On What Grounds Can I Contest A Will?

Losing a loved one is always difficult. But it can be made more difficult if it appears that their will does not match the wishes of the deceased that they expressed when they were alive. Where it seems that the contents of the will are at odds with what was expected, there may be the opportunity to contest the will, if one or more of the following grounds are met.

Lack of testamentary capacity

Put most simply, was the deceased of ‘sound mind, memory and understanding’ at the time that the will was made. This is assessed using several parameters, which include:

  • Whether they are able to understand that they are making a will, and what that means;
  • Whether they have a good understanding of the value and content of their estate;
  • If they understand the potential impact of their actions on those they include or exclude;
  • And are not suffering from any ‘disorder of mind’, which could be affecting their ability to make rational decisions.

If there are concerns about any of these factors, then there are potentially grounds for contesting a will.

Undue influence or coercion

If it is believed that someone was unduly influenced, coerced or under duress to make gifts within their will, then there is room to challenge it.
This is a more difficult case to prove, and a high standard of evidence is required to demonstrate that there is no other reasonable explanation for the decisions made by the deceased. Any type of abuse, whether physical or verbal, may be considered a form of coercion, particularly where the deceased was sick or vulnerable.

Lack of valid execution

A will may be challenged if it fails to meet the regulations laid out in the s.9 Wills Act of 1837, which states that:
The will must be in writing and signed by the deceased, or on behalf of the deceased, in their presence, at the request of the deceased.
That the deceased intended the will to come into force through putting their signature on the document.

That there are at least two witnesses to the signing of the will, and all witnesses have signed the will declaring that they saw the will be signed by the deceased.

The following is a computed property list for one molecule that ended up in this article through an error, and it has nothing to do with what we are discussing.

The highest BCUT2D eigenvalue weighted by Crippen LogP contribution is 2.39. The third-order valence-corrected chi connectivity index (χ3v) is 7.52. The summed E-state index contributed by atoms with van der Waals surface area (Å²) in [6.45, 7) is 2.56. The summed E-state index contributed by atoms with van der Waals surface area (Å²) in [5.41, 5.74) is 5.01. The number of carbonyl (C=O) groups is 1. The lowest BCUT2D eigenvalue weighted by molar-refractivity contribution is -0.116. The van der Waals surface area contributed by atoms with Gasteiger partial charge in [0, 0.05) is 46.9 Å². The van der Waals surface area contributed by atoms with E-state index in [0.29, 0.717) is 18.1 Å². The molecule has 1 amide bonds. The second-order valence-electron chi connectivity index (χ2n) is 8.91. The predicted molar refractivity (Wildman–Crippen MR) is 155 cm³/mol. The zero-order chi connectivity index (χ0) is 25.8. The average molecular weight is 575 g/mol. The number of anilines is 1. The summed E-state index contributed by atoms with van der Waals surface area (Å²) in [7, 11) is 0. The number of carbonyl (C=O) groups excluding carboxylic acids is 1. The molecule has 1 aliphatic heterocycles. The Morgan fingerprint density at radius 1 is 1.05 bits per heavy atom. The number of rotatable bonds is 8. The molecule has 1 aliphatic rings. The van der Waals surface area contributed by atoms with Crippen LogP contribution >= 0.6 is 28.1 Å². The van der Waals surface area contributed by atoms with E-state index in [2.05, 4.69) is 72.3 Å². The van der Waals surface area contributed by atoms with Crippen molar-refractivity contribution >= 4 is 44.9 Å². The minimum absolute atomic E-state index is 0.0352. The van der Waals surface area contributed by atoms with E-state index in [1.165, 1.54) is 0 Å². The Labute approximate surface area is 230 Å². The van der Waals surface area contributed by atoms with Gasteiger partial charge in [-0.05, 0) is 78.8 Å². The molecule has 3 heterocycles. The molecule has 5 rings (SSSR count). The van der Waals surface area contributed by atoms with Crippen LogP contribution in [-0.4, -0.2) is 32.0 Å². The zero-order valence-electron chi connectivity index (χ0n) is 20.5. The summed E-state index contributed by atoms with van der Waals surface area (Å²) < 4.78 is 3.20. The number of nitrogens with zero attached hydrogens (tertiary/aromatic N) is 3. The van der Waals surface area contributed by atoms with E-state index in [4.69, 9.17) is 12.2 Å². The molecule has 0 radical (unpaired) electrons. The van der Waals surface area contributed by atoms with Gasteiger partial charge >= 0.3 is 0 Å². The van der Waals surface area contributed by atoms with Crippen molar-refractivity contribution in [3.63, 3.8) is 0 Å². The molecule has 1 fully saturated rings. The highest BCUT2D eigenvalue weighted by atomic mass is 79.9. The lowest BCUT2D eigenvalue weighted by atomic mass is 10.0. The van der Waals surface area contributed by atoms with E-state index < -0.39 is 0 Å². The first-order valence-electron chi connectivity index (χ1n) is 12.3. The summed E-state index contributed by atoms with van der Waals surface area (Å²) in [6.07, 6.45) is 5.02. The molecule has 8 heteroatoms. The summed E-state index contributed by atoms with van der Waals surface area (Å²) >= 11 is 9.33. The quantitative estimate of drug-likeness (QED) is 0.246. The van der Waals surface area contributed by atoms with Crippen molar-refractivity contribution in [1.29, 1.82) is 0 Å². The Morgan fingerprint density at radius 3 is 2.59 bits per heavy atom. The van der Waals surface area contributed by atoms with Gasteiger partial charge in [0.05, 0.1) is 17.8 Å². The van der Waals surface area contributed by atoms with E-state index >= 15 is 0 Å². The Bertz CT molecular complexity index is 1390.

It is worth noting that there are strict rules about who may or may not witness a will, with unsuitable witnesses being another ground for contesting a will.

Lack of knowledge and approval

When writing a will, the person must be fully aware of the contents of the will, and be in full agreement with the decisions made. Even if the will appears to have been properly executed, and there are no grounds to assume that the deceased was lacking mental capacity, then it may still be possible to challenge it.

In this case, it must be shown that the deceased was not fully aware of the contents, or that the will was written in suspicious circumstances. One example of this is where the will is changed substantially in favour of the person who helped to prepare the document.

Fraudulent or forged wills

Where a will has been forged, then this is an obvious ground for challenging a will. But where a will has been altered due to misinformation or deception, this is classed as fraud, and provides grounds for contesting the will.

For those concerned about the validity of a will, then Robinsons Solicitors can help. Our friendly expert solicitors will help assess if you have a case, and guide you throughout the process.